It’a long list.  If too long, just do what you think is important.  Record your numbers. Re-test some or all of these periodically, such as every six weeks after making a change.

If you’re in fairly poor condition at the outset, you’ll see some improved numbers after a couple or three weeks of a good exercise program. It takes months to build significant muscle mass; you’ll see improved strength and endurance before mass.

Am I missing anything?

Steve Parker, M.D.

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Book Review: Which Comes First, Cardio or Weights?

I just read Which Comes First, Cardio or Weights?: Fitness Myths, Training Truths, and Other Surprising Discoveries from the Science of Exercise by Alex Hutchinson, published in 2011.  Per Amazon.com’s rating system, I give it five stars (I love it).

♦   ♦   ♦

Since starting Mark Verstegen’s Core Performance workout program four months ago, I’ve developed a serious interest in exercise.  I stumbled across one of Alex Hutchinson’s helpful (and recommended) blogs: Sweat Science.  That’s where I heard about this book.

Mr. Hutchinson uses a Q & A format to address 113 debatable issues facing people who exercise regularly.   The questions are independent although grouped according to subject matter, such as “Nutrition and Hydration.”  This is great for those who have time only for snippets of reading (bathroom reading, for example).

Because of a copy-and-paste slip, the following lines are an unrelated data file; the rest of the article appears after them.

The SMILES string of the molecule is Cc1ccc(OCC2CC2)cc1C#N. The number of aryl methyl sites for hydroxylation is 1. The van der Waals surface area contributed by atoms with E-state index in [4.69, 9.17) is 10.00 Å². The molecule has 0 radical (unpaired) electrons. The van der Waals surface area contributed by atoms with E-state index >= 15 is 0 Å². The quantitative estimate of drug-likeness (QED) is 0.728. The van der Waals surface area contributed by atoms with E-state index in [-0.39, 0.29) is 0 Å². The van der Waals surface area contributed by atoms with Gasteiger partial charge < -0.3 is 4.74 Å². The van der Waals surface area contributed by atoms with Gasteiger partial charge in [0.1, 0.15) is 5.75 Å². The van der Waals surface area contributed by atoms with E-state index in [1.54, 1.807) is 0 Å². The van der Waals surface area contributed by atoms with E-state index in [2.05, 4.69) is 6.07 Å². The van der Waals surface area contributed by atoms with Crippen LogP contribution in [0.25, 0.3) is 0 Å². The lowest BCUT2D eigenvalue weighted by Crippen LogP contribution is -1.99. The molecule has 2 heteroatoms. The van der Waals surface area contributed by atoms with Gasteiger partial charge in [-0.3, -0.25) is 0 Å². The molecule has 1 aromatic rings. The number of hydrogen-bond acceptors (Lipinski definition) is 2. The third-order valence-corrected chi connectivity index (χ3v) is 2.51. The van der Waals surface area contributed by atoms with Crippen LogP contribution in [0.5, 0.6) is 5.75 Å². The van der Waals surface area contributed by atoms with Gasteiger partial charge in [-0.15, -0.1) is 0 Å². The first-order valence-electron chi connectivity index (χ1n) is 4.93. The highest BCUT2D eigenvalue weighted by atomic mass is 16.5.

High-intensity interval training (HIIT) is a particular interest of mine lately.  I see it as way to replace five hours a week of traditional cardio (aerobic) training with just one hour.  The author gives a nice description of HIIT and succinctly and accurately summarizes the science in support of it, along with the risks.

Mr. Hutchinson typically answers controversial questions with the best available evidence from current scientific research.  Rarely, he has to depend simply on expert concensus, which is less reliable.  I envision a new edition every five years or so.

The book is easy to read.  The style is congenial and witty.  Contrary to a recent publishing trend, the font size is reasonably large. 

The audience for this is folks who have made a commitment to make regular physical activity part of their lifestyle.    Trust me, I’m a doctor: the guys at the gym and Internet sources are quite often wrong on these issues. 

If you refuse to do more than just stroll in the neighborhood for 30 minutes a day, you don’t need the book.  But I urge you to consider challenging yourself to do more.   

Steve Parker, M.D.